If Overwatch was an animal, it would be a small, cute, friendly dog, intent on meeting everybody and licking their faces.

From the off, Overwatch is one of the most accessible and inviting games you will ever encounter – which is some achievement, given that it clearly wants to establish itself as a cornerstone of the burgeoning e-sports scene, whose existing games are notoriously forbidding for the uninitiated. Then again, it was created by the mighty Blizzard, of World of Warcraft and Diablo fame, so you would expect it to be a mould-breaker.

Overwatch certainly delights in confounding existing conventions. It's essentially an online-only first-person shooter-slash-brawler, but eschews the usual grey, black and brown colour-palette employed by such games in favour of ultra-colourful, cartoonish graphics and a general cheery vibe. However, underneath the friendly graphics lies gameplay which is deadly serious and infernally addictive.

The key element in Overwatch's appeal is its simplicity – not an attribute with which e-sports games are generally overencumbered.

It pitches you into a succession of six-versus-six team matches, in which you will be randomly assigned one of just three game-modes: Assault, in which team defends two capture-points while the other attempts to wrest control; Escort, in which one team escorts a sort of hover-lorry travelling down a predetermined path, while the other team attempts to stop it; and Control, in which teams vie to assert overall dominance over three capture-points.

Selecting Quick Play pitches you into the game with minimal fuss; seasoned players can setup custom games with friends, in which they can set their own rules; you can opt to play as a member of a human team against computer AI opponents (with selectable difficulty levels); and there's a Weekly Brawl option, which sets players varying challenges. Blizzard is also readying a Competitive Play mode, which is where those who fancy themselves as the next e-sports stars can go to build a reputation.

Overwatch's simplicity isn't just structural: it extends to the gameplay. The one choice you must make for each round is which of the 21 Heroes to play as – they are very much the beating heart of the game.

There's no gun-swapping or anything like that; the vast majority of the Heroes have just one gun (although a couple have a second weapon, and most have an alt-fire mode with a cooldown). Each Hero has two special abilities, with cooldowns, mapped to the gamepad bumpers on the console versions of the game, as well as an ultimate ability which is charged up by kills and general good play.

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Your role within the team and play-style within each round is entirely governed by which of the fantastically diverse Heroes you choose. There are four broad Hero types: tank, assault, offence and defence. In the lobby area the game lets you know if your team is deficient in a certain type.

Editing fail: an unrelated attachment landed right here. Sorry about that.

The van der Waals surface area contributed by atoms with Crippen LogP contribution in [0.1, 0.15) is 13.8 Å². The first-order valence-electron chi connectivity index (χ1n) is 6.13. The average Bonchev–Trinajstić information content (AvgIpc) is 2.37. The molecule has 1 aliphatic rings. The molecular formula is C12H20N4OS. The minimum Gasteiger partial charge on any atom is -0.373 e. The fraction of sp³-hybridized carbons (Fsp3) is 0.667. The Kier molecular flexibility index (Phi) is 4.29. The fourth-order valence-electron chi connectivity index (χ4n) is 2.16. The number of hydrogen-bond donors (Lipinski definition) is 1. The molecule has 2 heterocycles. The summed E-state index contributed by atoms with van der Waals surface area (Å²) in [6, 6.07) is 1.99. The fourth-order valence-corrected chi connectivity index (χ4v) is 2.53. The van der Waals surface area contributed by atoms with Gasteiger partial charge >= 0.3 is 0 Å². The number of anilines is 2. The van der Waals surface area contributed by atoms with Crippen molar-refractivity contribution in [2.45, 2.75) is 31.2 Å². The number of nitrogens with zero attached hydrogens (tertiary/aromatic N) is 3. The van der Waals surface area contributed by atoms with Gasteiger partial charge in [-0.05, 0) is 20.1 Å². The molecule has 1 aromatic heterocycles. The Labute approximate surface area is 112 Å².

The Heroes run the entire gamut from support characters who can heal or erect shields, via snipers, melee-specialists, to builders who can erect turrets and dish out armour packs and more conventional soldier-types. Everyone will find a few that they favour, and working through as many Heroes as possible as you get into the game is a real joy. If you don't get on with one, it's easy to swap the next time you respawn.

Overwatch's matches are fast, frenetic and incredibly good fun. Another of the game's secrets is the way in which Blizzard has balanced the characters, so that any of them can take out any of the others, given the correct approach. There is a tutorial, but once you start jumping into live matches you immediately pick up techniques.

The levels are great – pretty closed-in, typically featuring rabbit-warrens of streets and a decent amount of verticality. You soon learn the importance of sight-lines and hiding in nooks and crannies, as well as how best to employ the Heroes' ultimate abilities. Which range from Widowmaker's Infra-sight, which lets all her team-mates see incoming enemies, to Reaper's Death Blossom, in which he spins around, discharging dual shotguns in all directions.

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One slightly controversial element is the lack of any character progression – when you level-up, you're rewarded with ephemera, such as new victory-phrases for particular characters, but everybody plays with Heroes that have exactly the same attributes. That policy is absolutely central to Overwatch's appeal: you won't find yourself being battered by ninja-players who have ground their characters up to superhuman levels. And anyway the matchmaking, as one would expect from a Blizzard game, is exemplary.

If one were to quibble – and it feels a bit churlish – you could question whether Overwatch is still a game you'll playing a year down the line if your skills don't place you in the potential-pro-player category. But Blizzard, with its World of Warcraft experience, is a past-master at adding new modes, maps and so on, so we suspect that won't be an issue unlike with, for example, Star Wars Battlefront.

Oh, and we encountered some pretty vile comments from players over the voice-chat, which would certainly have been inappropriate for youngsters; you can turn off individual voice-channels, but it's far too fiddly a process for you to perform in the hurly-burly of a match.

Verdict

Blizzard has pulled off quite a feat with Overwatch: it's an inviting, addictive, enormously enjoyable game for the masses which also has a good chance of establishing itself as an e-sport.

Overwatch is wonderfully polished and gloriously well-balanced, and the ideal first port of call if you want to find out what all the online gaming fuss is about. The legend of Blizzard rumbles on.